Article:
Laufman’s successor, Jay Bratt, was one of four federal investigators who met with Trump’s lawyers in Mar-a-Lago in June about the documents, CNN previously reported.
A source familiar with Trump’s White House declassification said that while it’s true that the president has broad declassification powers, Trump should have made a record of it — and the source said he didn’t.
“In practice, you have to prove it,” says the source. “When he says, ‘I released something,’ the obvious question is, ‘Did you tell anyone about it?’ The obvious concern is that this all happened afterwards.”
Another source with knowledge of how the former president operated said Trump believed he could release information any time and any way he wanted.
“He was advised that it doesn’t work that way,” the source said.
‘A complete fiction’
Former Trump National Security Adviser John Bolton called the idea of a permanent declassification order “a complete fiction”.
In addition, Olivia Troye, former homeland security adviser to then Vice President Mike Pence, called the idea of a blanket declassification “ridiculous.” Another former senior intelligence official laughed and said it was “ridiculous”.
And a source familiar with the White House data and the declassification said Trump’s claim was “laughable” and that if such an order existed, it was “Trump’s best kept secret.”
Multiple sources said they believed Trump’s claim that the documents had been released was nothing more than a transparent attempt to defend himself for bringing the documents to Mar-a-Lago.
“There is a process to declassify, the president can’t just wave a magic wand,” said a former senior Trump White House official.
All 18 former Trump administration officials who spoke to CNN agreed. “It doesn’t even work that way, there’s a real process,” said a former White House national security official.
“If this existed, there had to be some way to commemorate it,” Bolton said on “New Day.” “White House counsel had to write it down. How else would people across government know what to release?’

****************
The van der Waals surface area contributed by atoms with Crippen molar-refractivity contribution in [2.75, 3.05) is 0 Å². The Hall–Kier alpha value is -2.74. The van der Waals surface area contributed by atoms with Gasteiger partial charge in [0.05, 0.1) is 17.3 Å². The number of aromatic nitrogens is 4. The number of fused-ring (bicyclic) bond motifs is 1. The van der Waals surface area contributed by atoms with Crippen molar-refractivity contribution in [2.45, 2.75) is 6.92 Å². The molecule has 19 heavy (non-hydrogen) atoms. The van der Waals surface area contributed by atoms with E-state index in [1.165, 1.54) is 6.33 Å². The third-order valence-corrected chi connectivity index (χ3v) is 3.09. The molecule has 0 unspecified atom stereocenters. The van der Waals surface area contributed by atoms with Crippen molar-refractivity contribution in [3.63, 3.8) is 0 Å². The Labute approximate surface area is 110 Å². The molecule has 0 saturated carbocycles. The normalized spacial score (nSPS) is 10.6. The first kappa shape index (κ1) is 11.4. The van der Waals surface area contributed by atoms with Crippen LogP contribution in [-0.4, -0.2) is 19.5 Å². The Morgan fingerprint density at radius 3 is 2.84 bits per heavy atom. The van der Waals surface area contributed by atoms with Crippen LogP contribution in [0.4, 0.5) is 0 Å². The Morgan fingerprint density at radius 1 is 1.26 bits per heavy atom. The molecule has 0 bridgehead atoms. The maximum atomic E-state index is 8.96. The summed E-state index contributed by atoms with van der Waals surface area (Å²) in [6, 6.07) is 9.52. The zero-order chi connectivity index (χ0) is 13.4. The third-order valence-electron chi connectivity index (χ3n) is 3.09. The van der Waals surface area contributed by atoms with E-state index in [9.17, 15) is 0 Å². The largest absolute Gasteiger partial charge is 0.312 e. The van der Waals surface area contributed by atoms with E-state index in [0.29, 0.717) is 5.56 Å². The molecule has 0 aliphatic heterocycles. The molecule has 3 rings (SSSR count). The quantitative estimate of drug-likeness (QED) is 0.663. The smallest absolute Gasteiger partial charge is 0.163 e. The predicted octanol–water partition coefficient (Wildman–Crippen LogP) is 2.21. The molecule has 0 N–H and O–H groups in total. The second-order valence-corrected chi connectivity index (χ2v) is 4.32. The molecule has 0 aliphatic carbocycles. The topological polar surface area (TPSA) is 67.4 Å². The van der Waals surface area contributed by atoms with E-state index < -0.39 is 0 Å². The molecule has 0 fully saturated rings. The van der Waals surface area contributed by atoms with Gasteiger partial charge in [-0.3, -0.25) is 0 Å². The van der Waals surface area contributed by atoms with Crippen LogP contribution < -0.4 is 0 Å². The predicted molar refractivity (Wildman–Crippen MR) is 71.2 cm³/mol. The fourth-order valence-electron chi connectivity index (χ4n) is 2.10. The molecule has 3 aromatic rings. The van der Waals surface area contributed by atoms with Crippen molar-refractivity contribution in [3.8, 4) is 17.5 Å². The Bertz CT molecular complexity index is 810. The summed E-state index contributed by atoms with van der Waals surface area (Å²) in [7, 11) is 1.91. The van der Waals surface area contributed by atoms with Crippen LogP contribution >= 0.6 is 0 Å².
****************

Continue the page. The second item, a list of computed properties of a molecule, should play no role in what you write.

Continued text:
‘They would have resigned’
A former senior intelligence official said intelligence community leaders, such as then CIA director Gina Haspel, would have been notified of any declassification orders.
“And they wouldn’t have allowed it,” the official said. “They would have resigned.”
Steven Aftergood, director of the Federation of American Scientists Project on Government Secrecy and an expert on classification, noted that presidents have almost unlimited freedom to classify and declassify information. But Aftergood said the idea of a document being released based on its location — like getting it out of the White House — just “presses credulity.”
“A document classified in Washington, DC, is not classified in Florida — you could say something like that, but it’s nonsensical,” he said. “And it questions the good faith of anyone who would make such a claim.”
Troye, Pence’s former homeland security adviser, said: “There would be a paper trail from this General Authority, and in two and a half years working in national security at the White House, I have not once heard this discussed. .”
Troye resigned from the Trump administration in August 2020 and now heads an anti-Trump Republican group.
Alyssa Farah Griffin, a CNN political commentator who resigned as White House communications director shortly after the 2020 presidential election, called a blanket declassification “deeply reckless.”
“The idea that a president or former president can essentially do whatever he wants with our nation’s secrets poses an incalculable risk to US national security,” Griffin said.
“We would know,” said another former intelligence official, adding that trying to say the documents were released automatically is like “trying to close the stable door behind the horse.”
Gloria Borger, Evan Perez, Sara Murray and Gabby Orr of CNN contributed to this report.